It took Simons many days of skill and cunning interrogation before he finally pieced
toget-her the story which clearly formed the basis of the haunting. It was, indeed, a gruesome
In the days when Meggernie Castle formed part of the estates of the Clan Menzies, the
then chief of the clan had a very beautiful wife. Through utterly innocent and completely modest,
the lady attracted the attention of all the local gentlemen, who paid her gallant court.
Instead of taking this universal admiration as the compliment it was to himself as much as
to his wife, the Menzies was constantly creating scenes which showed that his jealousy bordered
on insanity. One of these scenes, in which he reached new heights of invective and accusation of
infidelity, took place one day when the couple were in the room which Beaumont Fetherstone had
occupied in the tower on his and Simon's first night at the castle.
On this occasion, the Menzie's jealousy roused him to a pitch of violence which surpassed
all his previous attacks, and culminated in his striking his wife. She fell and caught her head, as
she did so, against one of the bed posts.
Immediately his rage evaporated, and he ran to her and knelt beside her, imploring her to
open her eyes and try to find it in her heart to forgive him. It was some minutes before he was
sufficiently calm to realize that she was dead.
Jealousy was not the only flaw in his character, for now he began to search for means by
which he might be able to escape the consequences of what he had done. After some thought he
formulated his plan.
In the powder closet, he knew, was a large chest-of-drawers; the same which still stood in
the tiny room when Beaumont Fetherstone and Edward Simons inspected it that night. He dragged
his wife's body across the room with the intention of concealing it in one of the drawers. But
though his wife had been slightly built none of the drawers of the chest was large enough to take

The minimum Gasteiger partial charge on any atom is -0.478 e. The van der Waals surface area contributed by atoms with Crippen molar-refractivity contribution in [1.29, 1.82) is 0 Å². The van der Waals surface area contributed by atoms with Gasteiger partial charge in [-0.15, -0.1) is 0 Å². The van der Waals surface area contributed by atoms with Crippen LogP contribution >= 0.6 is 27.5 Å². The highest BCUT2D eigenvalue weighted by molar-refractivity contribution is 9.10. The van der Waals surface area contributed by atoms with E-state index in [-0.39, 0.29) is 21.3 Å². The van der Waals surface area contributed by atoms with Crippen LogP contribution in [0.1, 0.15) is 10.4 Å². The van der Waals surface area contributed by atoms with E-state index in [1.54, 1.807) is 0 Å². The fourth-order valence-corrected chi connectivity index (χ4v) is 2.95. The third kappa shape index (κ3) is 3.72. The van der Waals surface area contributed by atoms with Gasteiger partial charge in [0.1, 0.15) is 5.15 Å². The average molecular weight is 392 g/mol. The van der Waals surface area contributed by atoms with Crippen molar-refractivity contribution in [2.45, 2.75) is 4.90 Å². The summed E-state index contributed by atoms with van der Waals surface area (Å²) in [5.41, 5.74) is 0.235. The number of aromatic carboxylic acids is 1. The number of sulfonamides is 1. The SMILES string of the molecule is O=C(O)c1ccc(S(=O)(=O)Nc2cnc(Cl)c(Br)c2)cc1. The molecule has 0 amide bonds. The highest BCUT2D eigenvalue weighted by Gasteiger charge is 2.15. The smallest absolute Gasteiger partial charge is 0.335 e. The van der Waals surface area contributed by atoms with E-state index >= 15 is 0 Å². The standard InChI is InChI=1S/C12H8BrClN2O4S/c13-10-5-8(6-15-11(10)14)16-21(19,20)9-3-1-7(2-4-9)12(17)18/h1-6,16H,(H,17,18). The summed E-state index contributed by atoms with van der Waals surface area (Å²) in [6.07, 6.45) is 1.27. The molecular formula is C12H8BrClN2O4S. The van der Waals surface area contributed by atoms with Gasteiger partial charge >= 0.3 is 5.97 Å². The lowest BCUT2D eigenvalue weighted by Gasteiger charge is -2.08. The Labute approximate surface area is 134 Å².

The Menzies was now beside himself, and reacted with the stark ruthlessness which
characterized so many of his contemporary countrymen. He fetched a saw, and sawed the body in
two at the waist. One half he then put in one drawer; the other in the drawer above.
This gruesome task finished, he then nailed up the door leading from the closet to Simon's
room, locked the door leading into Fetherstone's room, then left the bedroom, fastening its door
securely behind him.
Going downstairs he ordered one of the grooms to bring round his wife's carriage, saying
that she wished to visit a relative who lived farther up the glen. He told the groom that he would
drive the carriage himself.
None of the servants saw the carriage go, and when the Menzies returned alone in it
shortly before dinner time no one was surprised, either by the absence of Mistress Menzies, or by
his further orders. These were to the effect that he and the mistress had decided to go on a visit
abroad, that her maid was to pack a suitable selection of clothes, and that the carriage was to be
ready shortly after dawn. Once more he announced that he would drive it himself, and added that